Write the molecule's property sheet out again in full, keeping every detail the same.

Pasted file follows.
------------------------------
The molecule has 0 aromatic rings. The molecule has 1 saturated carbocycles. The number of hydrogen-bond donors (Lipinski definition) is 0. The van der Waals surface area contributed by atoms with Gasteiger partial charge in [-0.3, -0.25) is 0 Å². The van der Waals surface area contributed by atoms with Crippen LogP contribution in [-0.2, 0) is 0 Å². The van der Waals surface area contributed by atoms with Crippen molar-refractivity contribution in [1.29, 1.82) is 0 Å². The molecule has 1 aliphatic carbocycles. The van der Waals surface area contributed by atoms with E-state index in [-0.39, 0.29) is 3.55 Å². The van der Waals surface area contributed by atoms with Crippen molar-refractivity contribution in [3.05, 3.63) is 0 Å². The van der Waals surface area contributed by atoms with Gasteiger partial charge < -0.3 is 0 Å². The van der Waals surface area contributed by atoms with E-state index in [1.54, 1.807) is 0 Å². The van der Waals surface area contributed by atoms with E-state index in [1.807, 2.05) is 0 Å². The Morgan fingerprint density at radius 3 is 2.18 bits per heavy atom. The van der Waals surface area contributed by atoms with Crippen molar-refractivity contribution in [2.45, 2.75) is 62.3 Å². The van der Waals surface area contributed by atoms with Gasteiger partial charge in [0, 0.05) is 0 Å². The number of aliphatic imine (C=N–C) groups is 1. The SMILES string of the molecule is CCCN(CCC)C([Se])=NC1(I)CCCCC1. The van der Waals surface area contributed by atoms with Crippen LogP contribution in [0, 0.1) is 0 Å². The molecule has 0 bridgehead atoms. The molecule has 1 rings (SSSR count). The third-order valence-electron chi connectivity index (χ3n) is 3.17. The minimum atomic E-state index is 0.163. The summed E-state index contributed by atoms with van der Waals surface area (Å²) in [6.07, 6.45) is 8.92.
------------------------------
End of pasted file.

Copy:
The molecule has 0 aromatic rings. The molecule has 1 saturated carbocycles. The number of hydrogen-bond donors (Lipinski definition) is 0. The van der Waals surface area contributed by atoms with Gasteiger partial charge in [-0.3, -0.25) is 0 Å². The van der Waals surface area contributed by atoms with Crippen LogP contribution in [-0.2, 0) is 0 Å². The van der Waals surface area contributed by atoms with Crippen molar-refractivity contribution in [1.29, 1.82) is 0 Å². The molecule has 1 aliphatic carbocycles. The van der Waals surface area contributed by atoms with E-state index in [-0.39, 0.29) is 3.55 Å². The van der Waals surface area contributed by atoms with Crippen molar-refractivity contribution in [3.05, 3.63) is 0 Å². The van der Waals surface area contributed by atoms with Gasteiger partial charge < -0.3 is 0 Å². The van der Waals surface area contributed by atoms with E-state index in [1.54, 1.807) is 0 Å². The van der Waals surface area contributed by atoms with E-state index in [1.807, 2.05) is 0 Å². The Morgan fingerprint density at radius 3 is 2.18 bits per heavy atom. The van der Waals surface area contributed by atoms with Crippen molar-refractivity contribution in [2.45, 2.75) is 62.3 Å². The van der Waals surface area contributed by atoms with Gasteiger partial charge in [0, 0.05) is 0 Å². The number of aliphatic imine (C=N–C) groups is 1. The SMILES string of the molecule is CCCN(CCC)C([Se])=NC1(I)CCCCC1. The van der Waals surface area contributed by atoms with Crippen LogP contribution in [0, 0.1) is 0 Å². The molecule has 0 bridgehead atoms. The molecule has 1 rings (SSSR count). The third-order valence-electron chi connectivity index (χ3n) is 3.17. The minimum atomic E-state index is 0.163. The summed E-state index contributed by atoms with van der Waals surface area (Å²) in [6.07, 6.45) is 8.92.